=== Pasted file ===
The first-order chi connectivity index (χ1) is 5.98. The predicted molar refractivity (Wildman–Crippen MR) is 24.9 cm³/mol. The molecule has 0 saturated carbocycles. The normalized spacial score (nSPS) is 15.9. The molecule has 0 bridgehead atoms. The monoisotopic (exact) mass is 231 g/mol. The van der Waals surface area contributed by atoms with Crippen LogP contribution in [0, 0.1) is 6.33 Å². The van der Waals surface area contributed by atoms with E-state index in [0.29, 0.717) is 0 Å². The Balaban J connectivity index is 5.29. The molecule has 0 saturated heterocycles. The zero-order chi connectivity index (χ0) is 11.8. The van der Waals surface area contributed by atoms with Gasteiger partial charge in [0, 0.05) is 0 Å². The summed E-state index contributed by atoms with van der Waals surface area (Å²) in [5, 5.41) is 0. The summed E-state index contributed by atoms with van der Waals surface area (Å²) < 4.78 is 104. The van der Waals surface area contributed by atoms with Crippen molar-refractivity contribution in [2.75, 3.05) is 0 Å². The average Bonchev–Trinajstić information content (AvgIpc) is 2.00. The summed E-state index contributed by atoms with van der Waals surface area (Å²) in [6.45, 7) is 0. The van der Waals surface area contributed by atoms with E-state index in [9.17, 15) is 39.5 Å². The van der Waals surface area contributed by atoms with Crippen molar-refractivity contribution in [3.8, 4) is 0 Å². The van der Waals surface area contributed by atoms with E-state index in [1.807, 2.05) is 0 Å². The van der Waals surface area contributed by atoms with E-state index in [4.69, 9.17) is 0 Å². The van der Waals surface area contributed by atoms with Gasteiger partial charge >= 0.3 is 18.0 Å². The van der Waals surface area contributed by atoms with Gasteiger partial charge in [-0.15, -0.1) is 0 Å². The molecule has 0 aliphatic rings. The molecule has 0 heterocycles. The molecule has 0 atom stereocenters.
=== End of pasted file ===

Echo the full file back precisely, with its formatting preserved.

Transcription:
The first-order chi connectivity index (χ1) is 5.98. The predicted molar refractivity (Wildman–Crippen MR) is 24.9 cm³/mol. The molecule has 0 saturated carbocycles. The normalized spacial score (nSPS) is 15.9. The molecule has 0 bridgehead atoms. The monoisotopic (exact) mass is 231 g/mol. The van der Waals surface area contributed by atoms with Crippen LogP contribution in [0, 0.1) is 6.33 Å². The van der Waals surface area contributed by atoms with E-state index in [0.29, 0.717) is 0 Å². The Balaban J connectivity index is 5.29. The molecule has 0 saturated heterocycles. The zero-order chi connectivity index (χ0) is 11.8. The van der Waals surface area contributed by atoms with Gasteiger partial charge in [0, 0.05) is 0 Å². The summed E-state index contributed by atoms with van der Waals surface area (Å²) in [5, 5.41) is 0. The summed E-state index contributed by atoms with van der Waals surface area (Å²) < 4.78 is 104. The van der Waals surface area contributed by atoms with Crippen molar-refractivity contribution in [2.75, 3.05) is 0 Å². The average Bonchev–Trinajstić information content (AvgIpc) is 2.00. The summed E-state index contributed by atoms with van der Waals surface area (Å²) in [6.45, 7) is 0. The van der Waals surface area contributed by atoms with E-state index in [9.17, 15) is 39.5 Å². The van der Waals surface area contributed by atoms with Crippen molar-refractivity contribution in [3.8, 4) is 0 Å². The van der Waals surface area contributed by atoms with E-state index in [1.807, 2.05) is 0 Å². The van der Waals surface area contributed by atoms with E-state index in [4.69, 9.17) is 0 Å². The van der Waals surface area contributed by atoms with Gasteiger partial charge >= 0.3 is 18.0 Å². The van der Waals surface area contributed by atoms with Gasteiger partial charge in [-0.15, -0.1) is 0 Å². The molecule has 0 aliphatic rings. The molecule has 0 heterocycles. The molecule has 0 atom stereocenters.